"Great sacrifices in the name of art" - how beloved musicians "suffered" on stage
For most of us listeners, rock 'n' roll seems to "a walk in the park.". Our idols are paid millions of dollars to "just go on stage and play music once in a while. At any rate - that's how many see the life of a glorified rock star. "It can't be that hard, right?" ponder millions of listeners around the world as they watch their favorites perform. But after all... success is never that simple, is it?
Just as working on an album can take forever, the process of finding on a live stageSome of the biggest stars in the world have actually had a hell of a lot of pain during a performance! Each of those discussed below paid a pretty high price for their art: they ended up either being rushed to the hospital afterwards or treated right on stage. Either way, these are supreme examples of how "the show must go on".
While fans storming the stage was nothing new in the 2000s, Noel Gallagher really wasn't prepared for what happened on the tour Don't Believe the TruthThe show was a great success when a psychopath came out of nowhere and pushed the performer off the stage. In a mess, Noel landed badly, actually breaking several ribs... But despite the hell of the pain, he decided to try to finish the show and give the fans what they came to see.
However, the distraught fan did not foresee one thing: if you try to attack a group of guys from Manchester, you will pay a high price for it... He was instantly handcuffed by the guards, and Liam even managed to "fight back" despite the crazy atmosphere that reigned at the concert... Even in such moments the rebel in him does not sleep.
Gene Simmons proved that for his art he "ready to burn." literally. It all started with the fact that Kiss saw the "cool fire trick" - when a specially trained and prepared person "breathes fire. Gene was the first to volunteer to repeat this magic - he probably wanted to shock the fans and become the "number one" rock star in the press. But the iconic vocalist had clearly forgotten that such a stunt required rather close attention to detail. In the end, Gene accidentally managed to swallow a mouthful of kerosene in the middle of the show.
Simmons had to have his stomach pumped and go through some unpleasant procedures, but the experience did nothing for him. did not teach. The next time the Kiss vocalist accidentally set his hair on fire when he tried the fire trick again.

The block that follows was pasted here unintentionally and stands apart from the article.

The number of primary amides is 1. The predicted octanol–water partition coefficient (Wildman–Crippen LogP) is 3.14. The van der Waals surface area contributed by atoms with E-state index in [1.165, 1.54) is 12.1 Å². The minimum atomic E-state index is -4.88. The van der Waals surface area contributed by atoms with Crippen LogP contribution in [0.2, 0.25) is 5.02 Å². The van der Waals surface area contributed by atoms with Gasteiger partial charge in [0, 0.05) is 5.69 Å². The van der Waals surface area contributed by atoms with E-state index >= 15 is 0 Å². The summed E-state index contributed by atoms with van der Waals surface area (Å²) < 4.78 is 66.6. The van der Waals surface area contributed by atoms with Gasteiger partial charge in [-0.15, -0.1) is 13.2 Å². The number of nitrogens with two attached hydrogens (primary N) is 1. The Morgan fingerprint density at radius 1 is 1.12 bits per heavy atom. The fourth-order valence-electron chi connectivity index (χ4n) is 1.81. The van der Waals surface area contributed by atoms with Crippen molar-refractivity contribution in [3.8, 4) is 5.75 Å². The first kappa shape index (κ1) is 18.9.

As the concert set The Who was becoming more and more chaotic, Pete was as lively as Keith Moon at the drum set, innovatively applying the technique of windmill and bouncing almost to the ceiling to release the accumulated energy. But that windmill stunt was one of the worst onstage incidents the band had ever faced...
One day, during a concert, Townsend - who, as always, had already "get psyched." - looked at his hand and realized that he had pierced it. The rod had gone right through his hand... But that didn't stop the guitarist: without even blinking an eye, Pete pulled the rod out and continued to perform. It was not until the end of the show that he sought medical attention.
Legend Judas Priest, Rob Halford is known not only for his roaring performance and cosmic energy on stage, but also for his passion for motorcycles. The vocalist repeatedly went on stage directly on the "iron horse", but one day something went wrong...
During the 1991 tour, in Toronto, the stage was covered in thick smoke. Halford, unfortunately, didn't see anything, and when he started his bike, the next second he drove straight into a rising metal section. As a result. broken nose.
Even if the antics Alice Cooper on the stage these days seem rather modest, no mother would want her child to commit the same acts...
Concerts the king of shock-rock famous for the "hanging," which fell at the end of the show. It was a well-crafted stunt, and essentially just a spectacular trick with which Cooper frightened the audience. But once something went wrong, and the "cruel joke" became too realistic: the rope around Alice's neck almost tightened, and he was miraculously saved. As the artist himself later recounted:
"I was lucky, I was blessed with a little chin, which allowed me to get out..."